DON'T SHARE NUISANCE.
Bangaloreans hop onto Metro for joy ride
BANGALORE: Hundreds of Bangaloreans Thursday evening hopped onto the sleek air-conditioned coaches of the Metro rail for a joy r..
BANGALORE: Hundreds of Bangaloreans Thursday evening hopped onto the sleek
air-conditioned coaches of the Metro rail for a joy ride and get a
bird's eye view of the tech hub as the service was opened to commuters
for the first time.
Even an hour before the scheduled start of
the service at 4 p.m. after its formal inaugural-run earlier in the day,
about 200-300 commuters, mostly youth, queued up at the ticket counters
outside the six stations between M.G. Road in downtown and
Baiyappannahalli in the eastern suburb to be among the first to board
the train on both directions.
"Instead of taking an autorickshaw
to M.G. Road, I decided to take the Metro. It feels great to travel on
the first day of the service. It was fast, smooth, comfortable and
noiseless. I reached the destination in 10 minutes paying just Rs.10 in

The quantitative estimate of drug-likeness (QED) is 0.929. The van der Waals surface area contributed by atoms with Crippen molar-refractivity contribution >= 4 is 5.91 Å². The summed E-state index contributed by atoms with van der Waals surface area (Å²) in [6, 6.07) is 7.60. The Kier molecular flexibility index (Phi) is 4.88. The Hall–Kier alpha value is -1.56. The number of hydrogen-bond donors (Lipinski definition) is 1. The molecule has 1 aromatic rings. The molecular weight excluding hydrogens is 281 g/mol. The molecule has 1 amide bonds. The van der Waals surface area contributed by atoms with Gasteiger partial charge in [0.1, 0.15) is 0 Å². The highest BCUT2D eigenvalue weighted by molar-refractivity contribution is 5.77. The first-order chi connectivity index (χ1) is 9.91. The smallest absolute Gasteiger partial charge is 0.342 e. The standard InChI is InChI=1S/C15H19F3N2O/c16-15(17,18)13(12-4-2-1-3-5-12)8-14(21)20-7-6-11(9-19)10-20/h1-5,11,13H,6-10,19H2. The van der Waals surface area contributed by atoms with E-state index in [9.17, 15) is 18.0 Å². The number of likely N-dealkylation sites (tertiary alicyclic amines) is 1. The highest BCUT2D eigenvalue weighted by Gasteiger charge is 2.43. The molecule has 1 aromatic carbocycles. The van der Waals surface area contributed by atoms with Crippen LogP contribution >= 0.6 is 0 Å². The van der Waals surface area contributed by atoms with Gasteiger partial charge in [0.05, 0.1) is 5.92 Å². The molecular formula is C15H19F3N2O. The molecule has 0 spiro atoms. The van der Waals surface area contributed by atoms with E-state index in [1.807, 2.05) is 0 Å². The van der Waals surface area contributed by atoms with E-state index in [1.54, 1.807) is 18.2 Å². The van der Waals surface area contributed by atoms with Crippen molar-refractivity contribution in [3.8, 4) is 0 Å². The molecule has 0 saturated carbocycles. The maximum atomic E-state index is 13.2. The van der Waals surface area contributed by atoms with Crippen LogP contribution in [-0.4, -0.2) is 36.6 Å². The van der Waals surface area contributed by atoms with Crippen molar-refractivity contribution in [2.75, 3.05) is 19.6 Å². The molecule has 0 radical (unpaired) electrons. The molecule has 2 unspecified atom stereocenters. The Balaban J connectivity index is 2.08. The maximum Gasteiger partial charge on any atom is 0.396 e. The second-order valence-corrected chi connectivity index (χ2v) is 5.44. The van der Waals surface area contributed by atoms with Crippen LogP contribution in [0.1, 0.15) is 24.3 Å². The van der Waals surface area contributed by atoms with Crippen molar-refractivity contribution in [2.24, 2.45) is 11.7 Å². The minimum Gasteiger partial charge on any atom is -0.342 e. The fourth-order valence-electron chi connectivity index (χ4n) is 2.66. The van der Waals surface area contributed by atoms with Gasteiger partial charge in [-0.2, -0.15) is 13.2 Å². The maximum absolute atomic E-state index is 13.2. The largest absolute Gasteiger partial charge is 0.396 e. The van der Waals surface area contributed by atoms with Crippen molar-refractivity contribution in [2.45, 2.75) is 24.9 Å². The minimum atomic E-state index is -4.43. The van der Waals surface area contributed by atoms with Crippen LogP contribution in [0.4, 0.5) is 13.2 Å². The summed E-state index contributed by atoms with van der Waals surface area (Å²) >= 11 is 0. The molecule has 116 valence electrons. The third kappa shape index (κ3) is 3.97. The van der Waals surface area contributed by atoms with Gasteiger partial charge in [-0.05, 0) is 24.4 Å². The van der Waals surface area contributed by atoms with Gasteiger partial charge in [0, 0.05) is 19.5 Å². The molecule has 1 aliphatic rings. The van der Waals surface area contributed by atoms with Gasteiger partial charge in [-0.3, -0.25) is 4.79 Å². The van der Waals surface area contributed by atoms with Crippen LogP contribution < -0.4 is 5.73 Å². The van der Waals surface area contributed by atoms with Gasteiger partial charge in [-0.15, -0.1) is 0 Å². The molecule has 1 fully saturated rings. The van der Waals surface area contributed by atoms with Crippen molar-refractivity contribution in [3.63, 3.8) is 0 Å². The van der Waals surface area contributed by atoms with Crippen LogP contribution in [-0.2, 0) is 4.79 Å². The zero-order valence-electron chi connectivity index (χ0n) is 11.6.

contrast to 25-30 minutes an autorickshaw would have taken at Rs.60," a
beaming M. Radhika, a homemaker, told IANS.
The hype built up in
the run-up to the Metro inauguration and wide publicity in the
electronic and print media about the launch date had made the Metro the
talk of the town though its Reach-1 covers only 6.7 km towards the
eastern suburb from the city centre.
"I was curious to see the
swanky stations and get a feel of riding in the Metro as I have been
reading about it and seeing on the news channels. When a couple of
classmates decided to board the Metro, I too joined them and took a ride
from M.G. Road to Indiranagar," S. Dayanand, a 17-year-old
pre-university course (PUC) student, said.
"It was fun and a
great experience to commute so fast and above the city though high-rise
buildings flanking the double tracks were distracting. Shanties and
slums around Halasuru station were an eyesore," said the student.
sun set and the illuminated stations stood out shining in all glory,
more and more commuters took the elevators to reach the raised platforms
for their turn to hop onto the Metro.
Earlier, Union Railway
Minister Dinesh Trivedi termed the unveiling of the Metro service as a
'Deepavali' gift to Bangaloreans, who put up with hardships during the
prolonged project construction which ruined roads and footpaths and
disturbed the serene atmosphere of many areas.
come very early to Bangalore, rather a week before the festival of
lights. Today (Thursday) is Deepavali for Bangaloreans," he said at the
Many evening shoppers and outsiders, including a
few tourists who were in the central business district, also took the
Metro for fun. It is the first of its kind service in south India.